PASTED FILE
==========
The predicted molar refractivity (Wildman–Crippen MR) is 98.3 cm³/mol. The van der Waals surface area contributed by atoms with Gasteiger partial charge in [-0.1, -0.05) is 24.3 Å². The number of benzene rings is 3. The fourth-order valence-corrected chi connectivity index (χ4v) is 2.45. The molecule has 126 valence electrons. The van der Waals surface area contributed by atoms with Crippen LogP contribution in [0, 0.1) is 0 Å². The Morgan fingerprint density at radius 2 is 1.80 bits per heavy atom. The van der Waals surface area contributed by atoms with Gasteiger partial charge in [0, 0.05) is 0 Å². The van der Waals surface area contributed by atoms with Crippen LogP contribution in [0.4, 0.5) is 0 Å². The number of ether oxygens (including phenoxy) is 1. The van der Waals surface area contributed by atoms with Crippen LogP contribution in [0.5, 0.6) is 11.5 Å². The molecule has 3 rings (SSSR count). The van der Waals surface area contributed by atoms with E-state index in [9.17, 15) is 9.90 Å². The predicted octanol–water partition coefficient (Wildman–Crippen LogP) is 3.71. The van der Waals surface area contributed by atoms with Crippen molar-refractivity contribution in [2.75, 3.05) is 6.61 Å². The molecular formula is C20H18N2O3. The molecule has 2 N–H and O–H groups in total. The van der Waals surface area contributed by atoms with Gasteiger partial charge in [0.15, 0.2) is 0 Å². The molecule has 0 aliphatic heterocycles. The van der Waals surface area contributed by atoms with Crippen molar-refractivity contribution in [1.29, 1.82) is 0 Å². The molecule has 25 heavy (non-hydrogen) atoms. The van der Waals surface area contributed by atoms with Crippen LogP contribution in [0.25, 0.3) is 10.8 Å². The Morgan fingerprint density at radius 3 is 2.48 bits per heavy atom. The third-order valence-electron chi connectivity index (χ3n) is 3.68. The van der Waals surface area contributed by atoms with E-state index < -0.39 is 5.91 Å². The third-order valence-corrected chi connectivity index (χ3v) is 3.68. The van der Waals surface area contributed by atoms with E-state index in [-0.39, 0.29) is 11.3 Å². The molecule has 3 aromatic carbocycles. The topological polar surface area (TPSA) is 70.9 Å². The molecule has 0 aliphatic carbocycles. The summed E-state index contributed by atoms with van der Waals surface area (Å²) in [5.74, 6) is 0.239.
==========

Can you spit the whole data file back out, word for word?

The predicted molar refractivity (Wildman–Crippen MR) is 98.3 cm³/mol. The van der Waals surface area contributed by atoms with Gasteiger partial charge in [-0.1, -0.05) is 24.3 Å². The number of benzene rings is 3. The fourth-order valence-corrected chi connectivity index (χ4v) is 2.45. The molecule has 126 valence electrons. The van der Waals surface area contributed by atoms with Crippen LogP contribution in [0, 0.1) is 0 Å². The Morgan fingerprint density at radius 2 is 1.80 bits per heavy atom. The van der Waals surface area contributed by atoms with Gasteiger partial charge in [0, 0.05) is 0 Å². The van der Waals surface area contributed by atoms with Crippen LogP contribution in [0.4, 0.5) is 0 Å². The number of ether oxygens (including phenoxy) is 1. The van der Waals surface area contributed by atoms with Crippen LogP contribution in [0.5, 0.6) is 11.5 Å². The molecule has 3 rings (SSSR count). The van der Waals surface area contributed by atoms with E-state index in [9.17, 15) is 9.90 Å². The predicted octanol–water partition coefficient (Wildman–Crippen LogP) is 3.71. The van der Waals surface area contributed by atoms with Crippen molar-refractivity contribution in [2.75, 3.05) is 6.61 Å². The molecular formula is C20H18N2O3. The molecule has 2 N–H and O–H groups in total. The van der Waals surface area contributed by atoms with Gasteiger partial charge in [0.15, 0.2) is 0 Å². The molecule has 0 aliphatic heterocycles. The van der Waals surface area contributed by atoms with Crippen molar-refractivity contribution in [1.29, 1.82) is 0 Å². The molecule has 25 heavy (non-hydrogen) atoms. The van der Waals surface area contributed by atoms with Crippen LogP contribution in [0.25, 0.3) is 10.8 Å². The Morgan fingerprint density at radius 3 is 2.48 bits per heavy atom. The third-order valence-electron chi connectivity index (χ3n) is 3.68. The van der Waals surface area contributed by atoms with E-state index < -0.39 is 5.91 Å². The third-order valence-corrected chi connectivity index (χ3v) is 3.68. The van der Waals surface area contributed by atoms with E-state index in [-0.39, 0.29) is 11.3 Å². The molecule has 3 aromatic carbocycles. The topological polar surface area (TPSA) is 70.9 Å². The molecule has 0 aliphatic carbocycles. The summed E-state index contributed by atoms with van der Waals surface area (Å²) in [5.74, 6) is 0.239.